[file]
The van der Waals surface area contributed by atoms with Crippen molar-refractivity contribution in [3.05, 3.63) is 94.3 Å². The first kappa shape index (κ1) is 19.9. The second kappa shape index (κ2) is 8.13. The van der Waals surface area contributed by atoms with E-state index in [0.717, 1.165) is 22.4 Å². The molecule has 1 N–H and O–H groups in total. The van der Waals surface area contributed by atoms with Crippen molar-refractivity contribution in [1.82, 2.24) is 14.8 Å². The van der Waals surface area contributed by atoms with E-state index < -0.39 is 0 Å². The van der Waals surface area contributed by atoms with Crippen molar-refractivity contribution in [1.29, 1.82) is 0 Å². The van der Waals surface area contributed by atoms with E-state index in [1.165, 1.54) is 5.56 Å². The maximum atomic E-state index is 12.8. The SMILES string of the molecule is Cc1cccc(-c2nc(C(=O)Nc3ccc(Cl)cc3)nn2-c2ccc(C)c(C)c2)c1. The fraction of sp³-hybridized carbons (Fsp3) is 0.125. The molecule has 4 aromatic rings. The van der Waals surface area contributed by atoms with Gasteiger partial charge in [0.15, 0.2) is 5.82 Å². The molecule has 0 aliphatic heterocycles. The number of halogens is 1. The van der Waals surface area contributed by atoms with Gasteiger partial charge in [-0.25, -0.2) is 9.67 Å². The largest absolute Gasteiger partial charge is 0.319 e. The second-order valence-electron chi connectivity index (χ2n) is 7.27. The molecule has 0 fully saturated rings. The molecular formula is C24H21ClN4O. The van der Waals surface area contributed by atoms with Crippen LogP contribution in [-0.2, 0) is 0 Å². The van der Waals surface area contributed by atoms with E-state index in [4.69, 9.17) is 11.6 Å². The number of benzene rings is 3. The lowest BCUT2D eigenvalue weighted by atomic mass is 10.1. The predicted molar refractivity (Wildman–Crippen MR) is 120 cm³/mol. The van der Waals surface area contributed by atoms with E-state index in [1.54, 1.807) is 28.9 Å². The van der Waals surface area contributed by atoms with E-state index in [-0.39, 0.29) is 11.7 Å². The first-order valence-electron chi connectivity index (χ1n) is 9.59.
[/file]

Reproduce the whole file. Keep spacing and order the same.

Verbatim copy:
The van der Waals surface area contributed by atoms with Crippen molar-refractivity contribution in [3.05, 3.63) is 94.3 Å². The first kappa shape index (κ1) is 19.9. The second kappa shape index (κ2) is 8.13. The van der Waals surface area contributed by atoms with E-state index in [0.717, 1.165) is 22.4 Å². The molecule has 1 N–H and O–H groups in total. The van der Waals surface area contributed by atoms with Crippen molar-refractivity contribution in [1.82, 2.24) is 14.8 Å². The van der Waals surface area contributed by atoms with E-state index < -0.39 is 0 Å². The van der Waals surface area contributed by atoms with Crippen molar-refractivity contribution in [1.29, 1.82) is 0 Å². The van der Waals surface area contributed by atoms with E-state index in [1.165, 1.54) is 5.56 Å². The maximum atomic E-state index is 12.8. The SMILES string of the molecule is Cc1cccc(-c2nc(C(=O)Nc3ccc(Cl)cc3)nn2-c2ccc(C)c(C)c2)c1. The fraction of sp³-hybridized carbons (Fsp3) is 0.125. The molecule has 4 aromatic rings. The van der Waals surface area contributed by atoms with Gasteiger partial charge in [0.15, 0.2) is 5.82 Å². The molecule has 0 aliphatic heterocycles. The number of halogens is 1. The van der Waals surface area contributed by atoms with Gasteiger partial charge in [-0.25, -0.2) is 9.67 Å². The largest absolute Gasteiger partial charge is 0.319 e. The second-order valence-electron chi connectivity index (χ2n) is 7.27. The molecule has 0 fully saturated rings. The molecular formula is C24H21ClN4O. The van der Waals surface area contributed by atoms with Crippen LogP contribution in [-0.2, 0) is 0 Å². The van der Waals surface area contributed by atoms with E-state index in [4.69, 9.17) is 11.6 Å². The number of benzene rings is 3. The lowest BCUT2D eigenvalue weighted by atomic mass is 10.1. The predicted molar refractivity (Wildman–Crippen MR) is 120 cm³/mol. The van der Waals surface area contributed by atoms with E-state index in [1.54, 1.807) is 28.9 Å². The van der Waals surface area contributed by atoms with E-state index in [-0.39, 0.29) is 11.7 Å². The first-order valence-electron chi connectivity index (χ1n) is 9.59.